They say crime doesn’t pay, but for some Texas nonprofit organizations, something good does come from the fines paid by those who break the law.

The Texas Compensation to Victims of Crime Fund, which is administered by the Office of the Attorney General, has distributed $1 billion in financial assistance to crime victims and their families since its creation in 1979.

The fund derives its money from the fees, court costs and restitution paid by those convicted of a felony or misdemeanor in a state, county or municipal court.

Officials created the fund to help victims of violent crime pay their expenses when they have exhausted all other means of support.

Betty Kay Schlesinger, shelter project manager for Abigail’s Arms, said her agency has received Victims of Crime funding from both the state and federal attorneys general.

“We got $51,777 from the OAG at the state level,” Schlesinger said in a telephone interview Wednesday. “And $31,636 came from the federal OAG.”

Abigail’s Arms — a victim’s support agency which is well on its way to building a family crisis center in Cooke County — also received a combined award of $37,500 from the Victims of Crime Act (VOCA) and Violence Against Women Act (VAWA), she added.

She noted that the money distributed through the Victims of Crime program is used solely to fund the agency’s case management, counseling services, prevention activities, community education and other forms of victim’s assistance.

“The funds do not do anything to support our building. It is all money that is spent directly on staff members who work with victims of violence,” she said.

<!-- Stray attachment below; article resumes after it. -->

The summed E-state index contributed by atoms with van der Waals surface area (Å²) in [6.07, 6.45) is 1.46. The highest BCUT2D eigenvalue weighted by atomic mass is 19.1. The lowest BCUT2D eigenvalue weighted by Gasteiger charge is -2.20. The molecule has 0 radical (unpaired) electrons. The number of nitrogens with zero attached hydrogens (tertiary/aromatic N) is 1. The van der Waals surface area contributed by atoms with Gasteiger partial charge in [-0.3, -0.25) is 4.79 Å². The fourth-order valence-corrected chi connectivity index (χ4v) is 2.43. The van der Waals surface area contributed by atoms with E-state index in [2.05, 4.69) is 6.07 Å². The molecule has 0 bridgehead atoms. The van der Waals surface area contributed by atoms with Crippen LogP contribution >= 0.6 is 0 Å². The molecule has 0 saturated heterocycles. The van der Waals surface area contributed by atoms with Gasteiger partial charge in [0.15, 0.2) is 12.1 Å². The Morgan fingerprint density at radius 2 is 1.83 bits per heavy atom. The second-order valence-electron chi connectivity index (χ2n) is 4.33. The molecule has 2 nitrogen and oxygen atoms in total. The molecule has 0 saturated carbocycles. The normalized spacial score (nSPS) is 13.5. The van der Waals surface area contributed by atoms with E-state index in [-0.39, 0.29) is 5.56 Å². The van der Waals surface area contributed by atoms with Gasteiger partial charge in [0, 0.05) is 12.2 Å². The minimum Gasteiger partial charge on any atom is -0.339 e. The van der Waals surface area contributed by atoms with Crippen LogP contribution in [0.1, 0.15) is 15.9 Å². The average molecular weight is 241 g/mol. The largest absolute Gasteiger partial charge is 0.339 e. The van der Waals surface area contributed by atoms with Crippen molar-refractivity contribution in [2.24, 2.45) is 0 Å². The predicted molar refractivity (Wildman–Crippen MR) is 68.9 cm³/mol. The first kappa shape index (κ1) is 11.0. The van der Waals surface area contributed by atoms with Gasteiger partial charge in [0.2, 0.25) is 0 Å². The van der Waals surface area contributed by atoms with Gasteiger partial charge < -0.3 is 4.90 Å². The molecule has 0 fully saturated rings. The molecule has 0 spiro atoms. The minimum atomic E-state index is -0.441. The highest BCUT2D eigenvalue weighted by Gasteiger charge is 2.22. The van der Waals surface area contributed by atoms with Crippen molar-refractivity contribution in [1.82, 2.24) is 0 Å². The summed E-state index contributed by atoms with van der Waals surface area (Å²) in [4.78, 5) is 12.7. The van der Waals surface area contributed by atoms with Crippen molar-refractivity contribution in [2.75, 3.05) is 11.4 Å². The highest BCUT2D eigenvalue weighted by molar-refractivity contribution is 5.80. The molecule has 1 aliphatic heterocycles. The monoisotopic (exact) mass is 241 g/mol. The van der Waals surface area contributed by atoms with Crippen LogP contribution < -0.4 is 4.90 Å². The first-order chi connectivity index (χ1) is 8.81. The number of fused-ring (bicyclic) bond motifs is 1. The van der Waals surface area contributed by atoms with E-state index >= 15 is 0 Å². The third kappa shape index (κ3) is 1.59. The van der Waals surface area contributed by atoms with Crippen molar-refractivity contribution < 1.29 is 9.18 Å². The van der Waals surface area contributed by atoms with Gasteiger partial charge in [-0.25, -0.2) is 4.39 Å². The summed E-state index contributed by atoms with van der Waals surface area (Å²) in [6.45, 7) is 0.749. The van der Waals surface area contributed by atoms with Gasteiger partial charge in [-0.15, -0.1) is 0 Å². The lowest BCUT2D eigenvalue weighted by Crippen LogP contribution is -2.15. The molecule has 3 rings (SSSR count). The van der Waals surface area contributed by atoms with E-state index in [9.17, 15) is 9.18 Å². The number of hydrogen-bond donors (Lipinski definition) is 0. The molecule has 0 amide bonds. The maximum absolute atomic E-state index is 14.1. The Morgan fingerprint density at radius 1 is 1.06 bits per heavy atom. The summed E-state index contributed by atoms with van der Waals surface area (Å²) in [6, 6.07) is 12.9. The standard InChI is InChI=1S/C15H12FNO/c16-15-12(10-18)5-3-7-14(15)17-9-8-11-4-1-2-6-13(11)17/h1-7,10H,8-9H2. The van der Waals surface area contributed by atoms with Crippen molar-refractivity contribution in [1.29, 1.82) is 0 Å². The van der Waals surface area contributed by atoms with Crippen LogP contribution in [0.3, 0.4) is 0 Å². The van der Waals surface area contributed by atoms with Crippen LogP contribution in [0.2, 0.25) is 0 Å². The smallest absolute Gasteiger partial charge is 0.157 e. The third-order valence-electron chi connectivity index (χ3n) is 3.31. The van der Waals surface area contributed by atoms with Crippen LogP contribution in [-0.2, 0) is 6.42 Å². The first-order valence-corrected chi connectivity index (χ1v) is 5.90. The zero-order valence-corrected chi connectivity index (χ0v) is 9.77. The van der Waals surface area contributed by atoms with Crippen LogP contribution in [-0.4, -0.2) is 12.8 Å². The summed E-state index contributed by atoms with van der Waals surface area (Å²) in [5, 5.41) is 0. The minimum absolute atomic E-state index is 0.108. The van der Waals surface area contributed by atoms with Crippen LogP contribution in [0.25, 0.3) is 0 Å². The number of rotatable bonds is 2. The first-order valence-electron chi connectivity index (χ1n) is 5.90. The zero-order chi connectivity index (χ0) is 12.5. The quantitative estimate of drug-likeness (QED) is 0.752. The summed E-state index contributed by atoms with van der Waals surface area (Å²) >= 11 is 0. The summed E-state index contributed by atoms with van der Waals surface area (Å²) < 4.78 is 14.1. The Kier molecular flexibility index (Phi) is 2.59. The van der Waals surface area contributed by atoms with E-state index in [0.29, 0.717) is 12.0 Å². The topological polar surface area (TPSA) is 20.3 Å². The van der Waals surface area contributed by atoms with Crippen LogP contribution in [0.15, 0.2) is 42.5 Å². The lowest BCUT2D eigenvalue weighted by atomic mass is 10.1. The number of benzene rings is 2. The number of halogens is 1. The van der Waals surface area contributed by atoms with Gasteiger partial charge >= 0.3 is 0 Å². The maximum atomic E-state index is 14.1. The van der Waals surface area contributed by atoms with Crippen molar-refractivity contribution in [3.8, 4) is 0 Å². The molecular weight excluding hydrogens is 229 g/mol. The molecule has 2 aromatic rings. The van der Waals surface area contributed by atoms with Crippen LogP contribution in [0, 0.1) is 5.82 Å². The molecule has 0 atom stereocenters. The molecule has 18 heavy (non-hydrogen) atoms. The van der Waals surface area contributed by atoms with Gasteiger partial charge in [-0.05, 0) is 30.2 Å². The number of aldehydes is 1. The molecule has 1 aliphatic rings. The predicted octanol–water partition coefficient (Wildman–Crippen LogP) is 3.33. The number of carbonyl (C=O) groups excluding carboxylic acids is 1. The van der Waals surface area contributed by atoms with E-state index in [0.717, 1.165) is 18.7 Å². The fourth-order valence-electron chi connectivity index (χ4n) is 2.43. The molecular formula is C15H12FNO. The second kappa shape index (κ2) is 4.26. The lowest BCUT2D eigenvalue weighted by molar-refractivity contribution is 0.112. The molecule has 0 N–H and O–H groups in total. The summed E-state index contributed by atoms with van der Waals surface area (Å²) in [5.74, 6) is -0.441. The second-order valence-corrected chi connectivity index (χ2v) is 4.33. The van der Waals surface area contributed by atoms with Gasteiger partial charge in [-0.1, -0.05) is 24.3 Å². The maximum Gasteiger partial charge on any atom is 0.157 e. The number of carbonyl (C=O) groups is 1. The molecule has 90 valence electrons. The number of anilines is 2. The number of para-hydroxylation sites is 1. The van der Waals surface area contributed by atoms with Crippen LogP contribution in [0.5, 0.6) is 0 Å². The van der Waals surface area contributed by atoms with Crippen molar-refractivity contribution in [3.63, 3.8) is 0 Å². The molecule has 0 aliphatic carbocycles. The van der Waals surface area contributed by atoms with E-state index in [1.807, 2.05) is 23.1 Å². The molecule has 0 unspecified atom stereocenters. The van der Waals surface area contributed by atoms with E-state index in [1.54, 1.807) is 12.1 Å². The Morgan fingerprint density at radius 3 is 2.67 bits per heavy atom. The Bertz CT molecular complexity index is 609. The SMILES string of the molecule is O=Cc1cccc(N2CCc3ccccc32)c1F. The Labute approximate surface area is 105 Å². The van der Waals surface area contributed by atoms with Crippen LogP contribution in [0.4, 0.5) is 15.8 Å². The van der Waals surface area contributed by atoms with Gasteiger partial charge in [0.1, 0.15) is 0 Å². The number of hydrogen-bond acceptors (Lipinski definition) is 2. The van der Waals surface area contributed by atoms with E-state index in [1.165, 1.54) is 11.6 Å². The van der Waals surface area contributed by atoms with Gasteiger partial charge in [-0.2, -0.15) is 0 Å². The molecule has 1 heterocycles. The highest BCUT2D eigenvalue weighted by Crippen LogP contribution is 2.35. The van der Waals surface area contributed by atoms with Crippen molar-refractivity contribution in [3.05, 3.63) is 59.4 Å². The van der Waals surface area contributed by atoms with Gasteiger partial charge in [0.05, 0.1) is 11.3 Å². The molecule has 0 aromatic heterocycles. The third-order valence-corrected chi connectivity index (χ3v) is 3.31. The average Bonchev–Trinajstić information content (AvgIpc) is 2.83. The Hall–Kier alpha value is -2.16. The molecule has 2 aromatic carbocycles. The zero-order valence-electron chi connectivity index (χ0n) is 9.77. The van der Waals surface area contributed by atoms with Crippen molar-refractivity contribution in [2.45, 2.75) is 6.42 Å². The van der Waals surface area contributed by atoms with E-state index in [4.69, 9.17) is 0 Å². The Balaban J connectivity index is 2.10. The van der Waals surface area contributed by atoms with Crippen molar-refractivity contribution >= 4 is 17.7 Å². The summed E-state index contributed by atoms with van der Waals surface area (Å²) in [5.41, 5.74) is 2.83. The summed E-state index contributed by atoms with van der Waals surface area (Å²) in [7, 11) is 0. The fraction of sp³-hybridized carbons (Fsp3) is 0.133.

Although the awards may sound like a lot of money, Schlesinger admitted the funding “represents less than a quarter of our budget.”

“We’re happy that we received the funding and are glad that our government recognizes there is a need to provide services for victims of crime. In addition, we are grateful for all our donations. Without donations, we couldn’t finance our services,” she said.

In a written statement issued Wednesday, Attorney General Greg Abbott said the Victims of Crime Fund is the result of collaborations between several agencies including law enforcement and service providers.

“With $1 billion in awards distributed, the Texas Compensation to Victims of Crime Fund has helped victims and their families get the financial assistance they need to help rebuild their lives,” Abbott wrote. “Together, we will continue working to help crime victims down the path to healing and recovery.”

Since December 2002, the Attorney General’s Crime Victim Services Division provided more than $500 million from the Fund to help victims pay for medical and out-of-pocket emergency expenses and other costs associated with the crimes committed against them.

In addition to the money distributed from the Compensation to Victims of Crime Fund, the OAG also distributed more than $300 million in grants to nonprofits and victim advocacy organizations since 2002. These state and local organizations provide services such as grief counseling, emergency shelter for abuse victims and other assistance.

To help victims navigate the crime victims’ compensation application process, the Office of the Attorney General provides training to victim advocates, hospitals and law enforcement officials across the state.

The training, along with informational pamphlets and the agency’s Web site,, are intended to help victims and their advocates better understand application and payment procedures.

For more information about the Office of the Attorney General’s crime victims program, contact the Crime Victim Services Division at (800) 983-9933.

For information about Abigail’s Arms call 940-665-2873 or visit the agency’s website at

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